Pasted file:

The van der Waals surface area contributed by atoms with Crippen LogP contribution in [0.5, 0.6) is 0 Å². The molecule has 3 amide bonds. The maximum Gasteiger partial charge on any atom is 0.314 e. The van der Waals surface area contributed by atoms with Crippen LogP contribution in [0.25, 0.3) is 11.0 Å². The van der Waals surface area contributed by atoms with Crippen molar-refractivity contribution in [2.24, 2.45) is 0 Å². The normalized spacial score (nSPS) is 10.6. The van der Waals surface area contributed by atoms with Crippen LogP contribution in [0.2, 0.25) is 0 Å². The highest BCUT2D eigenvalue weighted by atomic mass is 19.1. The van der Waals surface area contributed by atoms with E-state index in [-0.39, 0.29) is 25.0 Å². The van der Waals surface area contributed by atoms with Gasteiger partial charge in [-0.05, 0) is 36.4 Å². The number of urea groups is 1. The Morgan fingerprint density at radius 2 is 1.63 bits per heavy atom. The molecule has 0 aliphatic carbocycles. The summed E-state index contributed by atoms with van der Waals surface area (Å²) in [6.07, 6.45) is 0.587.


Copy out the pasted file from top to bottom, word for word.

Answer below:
The van der Waals surface area contributed by atoms with Crippen LogP contribution in [0.5, 0.6) is 0 Å². The molecule has 3 amide bonds. The maximum Gasteiger partial charge on any atom is 0.314 e. The van der Waals surface area contributed by atoms with Crippen LogP contribution in [0.25, 0.3) is 11.0 Å². The van der Waals surface area contributed by atoms with Crippen molar-refractivity contribution in [2.24, 2.45) is 0 Å². The normalized spacial score (nSPS) is 10.6. The van der Waals surface area contributed by atoms with Crippen LogP contribution in [0.2, 0.25) is 0 Å². The highest BCUT2D eigenvalue weighted by atomic mass is 19.1. The van der Waals surface area contributed by atoms with E-state index in [-0.39, 0.29) is 25.0 Å². The van der Waals surface area contributed by atoms with Gasteiger partial charge in [-0.05, 0) is 36.4 Å². The number of urea groups is 1. The Morgan fingerprint density at radius 2 is 1.63 bits per heavy atom. The molecule has 0 aliphatic carbocycles. The summed E-state index contributed by atoms with van der Waals surface area (Å²) in [6.07, 6.45) is 0.587.